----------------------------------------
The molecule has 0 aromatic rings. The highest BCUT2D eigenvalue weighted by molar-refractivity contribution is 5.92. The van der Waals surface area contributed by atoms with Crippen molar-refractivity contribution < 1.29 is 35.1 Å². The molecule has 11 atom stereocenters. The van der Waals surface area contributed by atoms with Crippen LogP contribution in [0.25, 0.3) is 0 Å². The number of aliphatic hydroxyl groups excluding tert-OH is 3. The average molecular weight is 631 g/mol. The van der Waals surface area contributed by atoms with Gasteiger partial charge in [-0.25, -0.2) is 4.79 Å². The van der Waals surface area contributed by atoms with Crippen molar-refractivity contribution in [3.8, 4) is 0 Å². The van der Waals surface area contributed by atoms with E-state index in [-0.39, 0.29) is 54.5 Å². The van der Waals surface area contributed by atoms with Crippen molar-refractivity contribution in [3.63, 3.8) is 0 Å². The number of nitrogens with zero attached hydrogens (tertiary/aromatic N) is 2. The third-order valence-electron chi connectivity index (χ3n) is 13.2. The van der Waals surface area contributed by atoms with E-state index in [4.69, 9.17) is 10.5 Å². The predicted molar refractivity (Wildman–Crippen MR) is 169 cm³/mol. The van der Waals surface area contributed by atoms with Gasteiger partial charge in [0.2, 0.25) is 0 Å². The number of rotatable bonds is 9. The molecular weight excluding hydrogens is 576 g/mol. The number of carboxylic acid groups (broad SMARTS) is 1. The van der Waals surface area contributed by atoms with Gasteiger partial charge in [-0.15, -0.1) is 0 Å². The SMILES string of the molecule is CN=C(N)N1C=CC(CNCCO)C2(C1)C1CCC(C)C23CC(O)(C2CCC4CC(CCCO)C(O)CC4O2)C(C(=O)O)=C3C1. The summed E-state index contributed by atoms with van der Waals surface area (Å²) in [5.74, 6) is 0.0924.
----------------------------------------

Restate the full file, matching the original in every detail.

The molecule has 0 aromatic rings. The highest BCUT2D eigenvalue weighted by molar-refractivity contribution is 5.92. The van der Waals surface area contributed by atoms with Crippen molar-refractivity contribution < 1.29 is 35.1 Å². The molecule has 11 atom stereocenters. The van der Waals surface area contributed by atoms with Crippen LogP contribution in [0.25, 0.3) is 0 Å². The number of aliphatic hydroxyl groups excluding tert-OH is 3. The average molecular weight is 631 g/mol. The van der Waals surface area contributed by atoms with Gasteiger partial charge in [-0.25, -0.2) is 4.79 Å². The van der Waals surface area contributed by atoms with Crippen molar-refractivity contribution in [3.8, 4) is 0 Å². The van der Waals surface area contributed by atoms with E-state index in [-0.39, 0.29) is 54.5 Å². The van der Waals surface area contributed by atoms with Crippen molar-refractivity contribution in [3.63, 3.8) is 0 Å². The number of nitrogens with zero attached hydrogens (tertiary/aromatic N) is 2. The third-order valence-electron chi connectivity index (χ3n) is 13.2. The van der Waals surface area contributed by atoms with E-state index in [4.69, 9.17) is 10.5 Å². The predicted molar refractivity (Wildman–Crippen MR) is 169 cm³/mol. The van der Waals surface area contributed by atoms with Gasteiger partial charge in [0.2, 0.25) is 0 Å². The number of rotatable bonds is 9. The molecular weight excluding hydrogens is 576 g/mol. The number of carboxylic acid groups (broad SMARTS) is 1. The van der Waals surface area contributed by atoms with Gasteiger partial charge in [-0.15, -0.1) is 0 Å². The SMILES string of the molecule is CN=C(N)N1C=CC(CNCCO)C2(C1)C1CCC(C)C23CC(O)(C2CCC4CC(CCCO)C(O)CC4O2)C(C(=O)O)=C3C1. The summed E-state index contributed by atoms with van der Waals surface area (Å²) in [5.74, 6) is 0.0924.